Having bested the silly clown, you go to your packaging job. It is a slow day, so you decide to teach the game you learned to one of your coworkers. There are no balloons around, so you use bubble wrap instead.

This two player game is played with a huge roll of bubble wrap, which has sixteen million bubbles. Players take turns popping some nonzero number of bubbles. The only restrictions are:

  • On the first turn, the current player can't pop all the bubbles.
  • On later turns, a player can't pop more bubbles than their opponent just popped.

Whoever pops the last bubble wins.

Your friend has had lots of practice popping bubble wrap: he is so confident of his ability that he bets $100 he can win, and even lets you choose who goes first.

Should you go first or second? How can you guarantee victory?

This is the same game as before, but starting with 16,000,000 things instead of 99. This makes the puzzle much less trivial.

  • 1
    $\begingroup$ Assuming an average pop action (pop + verification) takes 1/4 of a second, this game would take more than 46 days with no sleep if you started with one bubble. $\endgroup$ Commented Dec 15, 2015 at 18:54

3 Answers 3


The most simple strategy I can think of:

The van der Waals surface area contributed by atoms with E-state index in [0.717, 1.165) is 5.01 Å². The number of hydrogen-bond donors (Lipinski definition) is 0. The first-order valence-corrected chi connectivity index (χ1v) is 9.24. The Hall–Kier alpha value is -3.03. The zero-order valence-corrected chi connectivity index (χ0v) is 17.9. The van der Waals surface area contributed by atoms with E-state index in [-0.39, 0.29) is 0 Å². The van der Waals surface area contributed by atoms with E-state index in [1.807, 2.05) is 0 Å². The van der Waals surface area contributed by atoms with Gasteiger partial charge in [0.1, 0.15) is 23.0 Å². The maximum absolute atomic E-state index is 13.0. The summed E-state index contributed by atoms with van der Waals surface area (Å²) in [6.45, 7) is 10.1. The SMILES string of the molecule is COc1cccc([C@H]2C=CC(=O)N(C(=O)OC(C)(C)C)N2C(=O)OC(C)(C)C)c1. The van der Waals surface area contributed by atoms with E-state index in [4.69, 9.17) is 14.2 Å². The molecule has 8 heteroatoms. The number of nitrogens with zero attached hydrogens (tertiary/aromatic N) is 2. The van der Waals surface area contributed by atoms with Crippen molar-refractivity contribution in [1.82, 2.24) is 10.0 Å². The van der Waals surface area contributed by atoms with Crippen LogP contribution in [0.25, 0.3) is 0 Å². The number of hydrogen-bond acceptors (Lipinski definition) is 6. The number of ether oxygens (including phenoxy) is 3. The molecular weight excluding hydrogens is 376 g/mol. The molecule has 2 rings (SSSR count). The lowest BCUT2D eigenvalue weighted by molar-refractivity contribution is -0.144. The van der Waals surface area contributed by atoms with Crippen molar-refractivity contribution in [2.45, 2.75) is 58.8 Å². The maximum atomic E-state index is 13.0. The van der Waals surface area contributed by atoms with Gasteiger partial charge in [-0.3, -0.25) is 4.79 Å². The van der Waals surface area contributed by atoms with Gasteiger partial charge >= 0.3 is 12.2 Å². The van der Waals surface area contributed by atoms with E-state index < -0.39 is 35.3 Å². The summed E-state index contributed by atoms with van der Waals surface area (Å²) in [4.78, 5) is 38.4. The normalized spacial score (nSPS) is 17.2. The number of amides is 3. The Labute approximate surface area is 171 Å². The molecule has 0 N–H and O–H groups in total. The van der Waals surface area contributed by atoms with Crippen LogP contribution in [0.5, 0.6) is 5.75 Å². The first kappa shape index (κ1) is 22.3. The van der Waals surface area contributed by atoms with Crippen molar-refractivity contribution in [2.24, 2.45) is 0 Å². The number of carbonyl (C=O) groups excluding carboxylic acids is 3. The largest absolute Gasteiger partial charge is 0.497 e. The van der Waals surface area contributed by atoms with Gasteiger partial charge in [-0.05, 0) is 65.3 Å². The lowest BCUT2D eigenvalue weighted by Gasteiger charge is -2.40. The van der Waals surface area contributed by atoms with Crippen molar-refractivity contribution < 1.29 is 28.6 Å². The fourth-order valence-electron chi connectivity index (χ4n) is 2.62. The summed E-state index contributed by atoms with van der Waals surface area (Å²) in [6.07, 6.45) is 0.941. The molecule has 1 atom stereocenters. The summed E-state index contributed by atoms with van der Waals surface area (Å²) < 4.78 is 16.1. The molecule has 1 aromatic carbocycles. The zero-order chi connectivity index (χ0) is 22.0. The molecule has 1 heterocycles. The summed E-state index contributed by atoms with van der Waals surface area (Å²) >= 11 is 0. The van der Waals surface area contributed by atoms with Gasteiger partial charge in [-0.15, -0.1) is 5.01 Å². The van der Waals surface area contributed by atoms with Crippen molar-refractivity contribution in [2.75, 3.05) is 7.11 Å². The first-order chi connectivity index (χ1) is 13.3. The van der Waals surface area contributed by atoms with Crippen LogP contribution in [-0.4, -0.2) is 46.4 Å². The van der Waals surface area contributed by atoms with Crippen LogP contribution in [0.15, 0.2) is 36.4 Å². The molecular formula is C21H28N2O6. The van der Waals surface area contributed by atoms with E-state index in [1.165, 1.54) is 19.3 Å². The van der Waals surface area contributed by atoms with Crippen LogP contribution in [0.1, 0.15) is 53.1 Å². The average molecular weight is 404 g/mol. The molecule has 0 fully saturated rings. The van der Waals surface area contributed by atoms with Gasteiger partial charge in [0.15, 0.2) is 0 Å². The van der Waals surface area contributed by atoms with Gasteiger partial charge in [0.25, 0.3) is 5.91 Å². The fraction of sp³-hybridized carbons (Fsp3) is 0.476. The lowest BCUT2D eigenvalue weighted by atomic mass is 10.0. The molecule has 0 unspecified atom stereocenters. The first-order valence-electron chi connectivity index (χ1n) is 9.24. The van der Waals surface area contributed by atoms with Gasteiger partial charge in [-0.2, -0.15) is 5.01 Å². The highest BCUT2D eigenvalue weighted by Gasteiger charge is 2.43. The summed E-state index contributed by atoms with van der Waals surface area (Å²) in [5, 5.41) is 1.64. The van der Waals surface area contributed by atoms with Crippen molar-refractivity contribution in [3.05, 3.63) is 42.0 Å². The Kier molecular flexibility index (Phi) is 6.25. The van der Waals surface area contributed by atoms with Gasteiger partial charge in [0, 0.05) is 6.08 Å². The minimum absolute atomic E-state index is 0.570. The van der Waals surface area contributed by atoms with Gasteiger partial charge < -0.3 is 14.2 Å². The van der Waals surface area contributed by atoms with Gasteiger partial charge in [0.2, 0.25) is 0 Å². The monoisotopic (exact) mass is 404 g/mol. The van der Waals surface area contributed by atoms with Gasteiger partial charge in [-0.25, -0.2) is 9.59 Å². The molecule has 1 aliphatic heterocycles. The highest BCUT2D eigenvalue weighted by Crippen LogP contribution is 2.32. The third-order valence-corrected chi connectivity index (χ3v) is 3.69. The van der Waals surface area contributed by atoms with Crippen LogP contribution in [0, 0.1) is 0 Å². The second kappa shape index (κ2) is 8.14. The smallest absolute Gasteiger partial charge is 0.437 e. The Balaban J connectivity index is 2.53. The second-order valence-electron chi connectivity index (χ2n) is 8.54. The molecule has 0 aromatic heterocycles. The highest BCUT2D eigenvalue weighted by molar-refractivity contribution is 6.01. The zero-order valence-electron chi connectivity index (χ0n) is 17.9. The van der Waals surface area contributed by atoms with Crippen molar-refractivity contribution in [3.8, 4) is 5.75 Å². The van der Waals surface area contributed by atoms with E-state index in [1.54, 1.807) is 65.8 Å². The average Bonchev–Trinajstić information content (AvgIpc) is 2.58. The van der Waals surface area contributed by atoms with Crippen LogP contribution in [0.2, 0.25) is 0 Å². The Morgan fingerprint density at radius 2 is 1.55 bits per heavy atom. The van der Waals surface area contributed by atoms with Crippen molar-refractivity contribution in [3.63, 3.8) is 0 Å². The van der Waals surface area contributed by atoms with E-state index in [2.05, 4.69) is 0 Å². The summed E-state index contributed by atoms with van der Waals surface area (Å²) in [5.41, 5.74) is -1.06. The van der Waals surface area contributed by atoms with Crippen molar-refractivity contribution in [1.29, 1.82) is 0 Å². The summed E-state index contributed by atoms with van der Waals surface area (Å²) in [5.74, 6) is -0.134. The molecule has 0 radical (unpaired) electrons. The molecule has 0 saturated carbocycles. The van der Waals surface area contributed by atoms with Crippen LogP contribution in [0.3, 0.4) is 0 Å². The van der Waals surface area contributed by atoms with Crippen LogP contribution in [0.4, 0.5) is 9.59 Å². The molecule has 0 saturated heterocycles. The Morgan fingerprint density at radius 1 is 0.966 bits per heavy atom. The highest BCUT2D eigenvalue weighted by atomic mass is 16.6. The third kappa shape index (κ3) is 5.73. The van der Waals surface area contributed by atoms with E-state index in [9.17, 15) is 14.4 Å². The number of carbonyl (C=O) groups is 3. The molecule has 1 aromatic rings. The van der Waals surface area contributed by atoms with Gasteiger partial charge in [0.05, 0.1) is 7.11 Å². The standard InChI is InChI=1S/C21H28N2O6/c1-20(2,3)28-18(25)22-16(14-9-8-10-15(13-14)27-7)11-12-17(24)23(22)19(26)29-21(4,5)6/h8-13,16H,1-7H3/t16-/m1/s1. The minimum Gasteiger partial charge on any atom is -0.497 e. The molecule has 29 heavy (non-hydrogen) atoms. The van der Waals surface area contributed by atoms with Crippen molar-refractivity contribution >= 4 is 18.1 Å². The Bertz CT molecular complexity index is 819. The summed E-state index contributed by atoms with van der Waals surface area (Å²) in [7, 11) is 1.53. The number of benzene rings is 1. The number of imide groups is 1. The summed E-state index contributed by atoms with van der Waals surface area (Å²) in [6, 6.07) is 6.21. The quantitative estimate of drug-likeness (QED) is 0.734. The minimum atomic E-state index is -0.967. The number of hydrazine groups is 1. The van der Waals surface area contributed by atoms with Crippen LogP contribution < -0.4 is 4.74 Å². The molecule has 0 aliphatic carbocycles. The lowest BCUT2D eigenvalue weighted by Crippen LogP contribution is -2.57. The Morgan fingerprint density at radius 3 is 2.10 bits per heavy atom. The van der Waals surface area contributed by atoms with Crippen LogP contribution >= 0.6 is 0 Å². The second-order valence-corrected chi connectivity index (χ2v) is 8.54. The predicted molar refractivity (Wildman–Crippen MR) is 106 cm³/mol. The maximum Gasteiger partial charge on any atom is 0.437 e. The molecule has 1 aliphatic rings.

Go first. During each of your turns write the nubmer of remaining bubbles as a binary number (for $16,000,000_{10}$ this would be $111101000010010000000000_2$). During your turn pop a number of bubbles equal to the value of the lowes bit set (this would be $10000000000_2 = 1024_{10}$ at the beginning). Repeat until you get all bubbles in the last turn.

This is guaranteed to work because:

$1.$ The starting position is not a power of $2$ allowing the algorithm to work during the first turn (otherwise let the opponent go first).
$2.$ During each of your turns you pop either all bubbles (winning the game) or less than a half of them (preventing the opponent to win in next turn).
$3.$ After each of your turns the $x$ lowest bits are all $0$, where $x$ is the number of bits in the number of bubbles you popped.